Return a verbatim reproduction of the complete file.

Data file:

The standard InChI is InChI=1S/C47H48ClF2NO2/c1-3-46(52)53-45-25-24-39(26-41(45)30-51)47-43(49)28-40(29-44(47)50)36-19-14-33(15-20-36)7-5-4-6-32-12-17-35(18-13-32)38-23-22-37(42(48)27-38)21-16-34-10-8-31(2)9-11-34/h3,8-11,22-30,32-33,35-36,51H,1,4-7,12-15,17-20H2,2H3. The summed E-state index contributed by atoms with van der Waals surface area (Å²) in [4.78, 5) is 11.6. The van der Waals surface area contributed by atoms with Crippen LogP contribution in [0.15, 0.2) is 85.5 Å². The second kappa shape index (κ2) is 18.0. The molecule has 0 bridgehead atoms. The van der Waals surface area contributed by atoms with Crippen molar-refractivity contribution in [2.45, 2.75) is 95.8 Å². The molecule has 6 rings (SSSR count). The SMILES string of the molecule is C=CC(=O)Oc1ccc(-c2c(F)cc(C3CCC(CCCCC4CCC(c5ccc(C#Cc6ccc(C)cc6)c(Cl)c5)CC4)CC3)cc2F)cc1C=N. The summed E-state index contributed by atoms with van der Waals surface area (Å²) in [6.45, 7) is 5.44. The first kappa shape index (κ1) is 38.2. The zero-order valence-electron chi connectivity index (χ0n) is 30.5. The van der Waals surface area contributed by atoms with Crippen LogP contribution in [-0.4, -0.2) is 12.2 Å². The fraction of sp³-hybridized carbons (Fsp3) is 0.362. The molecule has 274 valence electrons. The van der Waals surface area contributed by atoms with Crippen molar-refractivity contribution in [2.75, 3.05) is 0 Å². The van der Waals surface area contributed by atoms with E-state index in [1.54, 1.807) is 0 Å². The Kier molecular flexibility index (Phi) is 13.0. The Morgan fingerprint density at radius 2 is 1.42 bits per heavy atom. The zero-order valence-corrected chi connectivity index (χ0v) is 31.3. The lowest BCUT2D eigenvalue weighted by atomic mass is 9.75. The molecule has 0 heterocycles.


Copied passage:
The standard InChI is InChI=1S/C47H48ClF2NO2/c1-3-46(52)53-45-25-24-39(26-41(45)30-51)47-43(49)28-40(29-44(47)50)36-19-14-33(15-20-36)7-5-4-6-32-12-17-35(18-13-32)38-23-22-37(42(48)27-38)21-16-34-10-8-31(2)9-11-34/h3,8-11,22-30,32-33,35-36,51H,1,4-7,12-15,17-20H2,2H3. The summed E-state index contributed by atoms with van der Waals surface area (Å²) in [4.78, 5) is 11.6. The van der Waals surface area contributed by atoms with Crippen LogP contribution in [0.15, 0.2) is 85.5 Å². The second kappa shape index (κ2) is 18.0. The molecule has 0 bridgehead atoms. The van der Waals surface area contributed by atoms with Crippen molar-refractivity contribution in [2.45, 2.75) is 95.8 Å². The molecule has 6 rings (SSSR count). The SMILES string of the molecule is C=CC(=O)Oc1ccc(-c2c(F)cc(C3CCC(CCCCC4CCC(c5ccc(C#Cc6ccc(C)cc6)c(Cl)c5)CC4)CC3)cc2F)cc1C=N. The summed E-state index contributed by atoms with van der Waals surface area (Å²) in [6.45, 7) is 5.44. The first kappa shape index (κ1) is 38.2. The zero-order valence-electron chi connectivity index (χ0n) is 30.5. The van der Waals surface area contributed by atoms with Crippen LogP contribution in [-0.4, -0.2) is 12.2 Å². The fraction of sp³-hybridized carbons (Fsp3) is 0.362. The molecule has 274 valence electrons. The van der Waals surface area contributed by atoms with Crippen molar-refractivity contribution in [2.75, 3.05) is 0 Å². The van der Waals surface area contributed by atoms with E-state index in [1.54, 1.807) is 0 Å². The Kier molecular flexibility index (Phi) is 13.0. The Morgan fingerprint density at radius 2 is 1.42 bits per heavy atom. The zero-order valence-corrected chi connectivity index (χ0v) is 31.3. The lowest BCUT2D eigenvalue weighted by atomic mass is 9.75. The molecule has 0 heterocycles.